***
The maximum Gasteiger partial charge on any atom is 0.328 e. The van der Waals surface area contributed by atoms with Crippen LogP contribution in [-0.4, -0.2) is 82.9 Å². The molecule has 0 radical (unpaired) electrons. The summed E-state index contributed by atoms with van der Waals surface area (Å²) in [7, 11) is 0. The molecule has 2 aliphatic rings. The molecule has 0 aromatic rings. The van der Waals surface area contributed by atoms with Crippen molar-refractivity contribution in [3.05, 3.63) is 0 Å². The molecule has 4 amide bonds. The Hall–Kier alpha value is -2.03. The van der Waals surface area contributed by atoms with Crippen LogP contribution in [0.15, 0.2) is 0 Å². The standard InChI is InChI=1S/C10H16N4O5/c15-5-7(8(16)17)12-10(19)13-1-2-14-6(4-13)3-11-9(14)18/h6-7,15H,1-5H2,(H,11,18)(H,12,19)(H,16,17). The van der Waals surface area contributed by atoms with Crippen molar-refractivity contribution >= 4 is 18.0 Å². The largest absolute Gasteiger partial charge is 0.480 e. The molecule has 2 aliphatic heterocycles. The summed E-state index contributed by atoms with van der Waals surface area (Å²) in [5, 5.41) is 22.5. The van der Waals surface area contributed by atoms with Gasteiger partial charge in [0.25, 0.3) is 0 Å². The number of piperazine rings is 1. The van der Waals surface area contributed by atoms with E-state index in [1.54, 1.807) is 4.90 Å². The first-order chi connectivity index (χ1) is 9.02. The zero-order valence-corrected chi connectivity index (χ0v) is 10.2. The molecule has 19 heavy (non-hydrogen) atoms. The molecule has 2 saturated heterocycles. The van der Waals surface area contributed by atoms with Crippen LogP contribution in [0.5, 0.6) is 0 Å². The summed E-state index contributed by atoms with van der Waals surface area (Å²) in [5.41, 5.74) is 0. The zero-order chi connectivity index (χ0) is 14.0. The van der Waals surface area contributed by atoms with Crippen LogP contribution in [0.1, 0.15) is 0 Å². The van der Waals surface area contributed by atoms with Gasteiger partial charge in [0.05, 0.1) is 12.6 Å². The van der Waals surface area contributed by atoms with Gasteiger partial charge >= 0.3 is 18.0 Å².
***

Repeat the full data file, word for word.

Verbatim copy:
The maximum Gasteiger partial charge on any atom is 0.328 e. The van der Waals surface area contributed by atoms with Crippen LogP contribution in [-0.4, -0.2) is 82.9 Å². The molecule has 0 radical (unpaired) electrons. The summed E-state index contributed by atoms with van der Waals surface area (Å²) in [7, 11) is 0. The molecule has 2 aliphatic rings. The molecule has 0 aromatic rings. The van der Waals surface area contributed by atoms with Crippen molar-refractivity contribution in [3.05, 3.63) is 0 Å². The molecule has 4 amide bonds. The Hall–Kier alpha value is -2.03. The van der Waals surface area contributed by atoms with Crippen LogP contribution in [0.15, 0.2) is 0 Å². The standard InChI is InChI=1S/C10H16N4O5/c15-5-7(8(16)17)12-10(19)13-1-2-14-6(4-13)3-11-9(14)18/h6-7,15H,1-5H2,(H,11,18)(H,12,19)(H,16,17). The van der Waals surface area contributed by atoms with Crippen molar-refractivity contribution >= 4 is 18.0 Å². The largest absolute Gasteiger partial charge is 0.480 e. The molecule has 2 aliphatic heterocycles. The summed E-state index contributed by atoms with van der Waals surface area (Å²) in [5, 5.41) is 22.5. The van der Waals surface area contributed by atoms with Gasteiger partial charge in [0.25, 0.3) is 0 Å². The number of piperazine rings is 1. The van der Waals surface area contributed by atoms with E-state index in [1.54, 1.807) is 4.90 Å². The first-order chi connectivity index (χ1) is 9.02. The zero-order valence-corrected chi connectivity index (χ0v) is 10.2. The molecule has 19 heavy (non-hydrogen) atoms. The molecule has 2 saturated heterocycles. The van der Waals surface area contributed by atoms with Crippen LogP contribution in [0.5, 0.6) is 0 Å². The summed E-state index contributed by atoms with van der Waals surface area (Å²) in [5.41, 5.74) is 0. The zero-order chi connectivity index (χ0) is 14.0. The van der Waals surface area contributed by atoms with Crippen LogP contribution in [0.1, 0.15) is 0 Å². The van der Waals surface area contributed by atoms with Gasteiger partial charge in [0.05, 0.1) is 12.6 Å². The van der Waals surface area contributed by atoms with Gasteiger partial charge >= 0.3 is 18.0 Å².